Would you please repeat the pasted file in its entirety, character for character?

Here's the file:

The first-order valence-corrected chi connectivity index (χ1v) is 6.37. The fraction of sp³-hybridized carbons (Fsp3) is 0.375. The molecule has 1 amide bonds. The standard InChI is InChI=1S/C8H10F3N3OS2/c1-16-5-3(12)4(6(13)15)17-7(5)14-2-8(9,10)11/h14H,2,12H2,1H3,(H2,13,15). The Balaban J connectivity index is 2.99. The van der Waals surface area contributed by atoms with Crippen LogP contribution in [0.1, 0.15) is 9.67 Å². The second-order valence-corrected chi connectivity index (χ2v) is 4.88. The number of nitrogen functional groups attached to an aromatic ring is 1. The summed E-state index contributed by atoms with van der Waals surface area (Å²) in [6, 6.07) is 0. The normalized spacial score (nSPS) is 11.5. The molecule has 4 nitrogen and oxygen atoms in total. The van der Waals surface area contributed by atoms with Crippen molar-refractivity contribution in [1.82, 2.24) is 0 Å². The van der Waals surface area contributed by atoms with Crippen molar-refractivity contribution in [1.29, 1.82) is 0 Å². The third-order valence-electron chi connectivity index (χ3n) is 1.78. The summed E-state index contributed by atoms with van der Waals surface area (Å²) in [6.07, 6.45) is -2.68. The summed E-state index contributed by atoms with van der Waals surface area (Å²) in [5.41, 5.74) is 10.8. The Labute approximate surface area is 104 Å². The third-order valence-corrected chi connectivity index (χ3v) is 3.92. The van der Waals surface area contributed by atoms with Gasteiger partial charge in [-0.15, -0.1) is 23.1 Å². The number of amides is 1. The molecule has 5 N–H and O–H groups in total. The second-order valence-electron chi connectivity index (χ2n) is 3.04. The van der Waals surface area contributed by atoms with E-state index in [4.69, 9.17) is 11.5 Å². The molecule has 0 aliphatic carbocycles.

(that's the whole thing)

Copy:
The first-order valence-corrected chi connectivity index (χ1v) is 6.37. The fraction of sp³-hybridized carbons (Fsp3) is 0.375. The molecule has 1 amide bonds. The standard InChI is InChI=1S/C8H10F3N3OS2/c1-16-5-3(12)4(6(13)15)17-7(5)14-2-8(9,10)11/h14H,2,12H2,1H3,(H2,13,15). The Balaban J connectivity index is 2.99. The van der Waals surface area contributed by atoms with Crippen LogP contribution in [0.1, 0.15) is 9.67 Å². The second-order valence-corrected chi connectivity index (χ2v) is 4.88. The number of nitrogen functional groups attached to an aromatic ring is 1. The summed E-state index contributed by atoms with van der Waals surface area (Å²) in [6, 6.07) is 0. The normalized spacial score (nSPS) is 11.5. The molecule has 4 nitrogen and oxygen atoms in total. The van der Waals surface area contributed by atoms with Crippen molar-refractivity contribution in [1.82, 2.24) is 0 Å². The van der Waals surface area contributed by atoms with Crippen molar-refractivity contribution in [1.29, 1.82) is 0 Å². The third-order valence-electron chi connectivity index (χ3n) is 1.78. The summed E-state index contributed by atoms with van der Waals surface area (Å²) in [6.07, 6.45) is -2.68. The summed E-state index contributed by atoms with van der Waals surface area (Å²) in [5.41, 5.74) is 10.8. The Labute approximate surface area is 104 Å². The third-order valence-corrected chi connectivity index (χ3v) is 3.92. The van der Waals surface area contributed by atoms with Gasteiger partial charge in [-0.15, -0.1) is 23.1 Å². The number of amides is 1. The molecule has 5 N–H and O–H groups in total. The second-order valence-electron chi connectivity index (χ2n) is 3.04. The van der Waals surface area contributed by atoms with E-state index in [4.69, 9.17) is 11.5 Å². The molecule has 0 aliphatic carbocycles.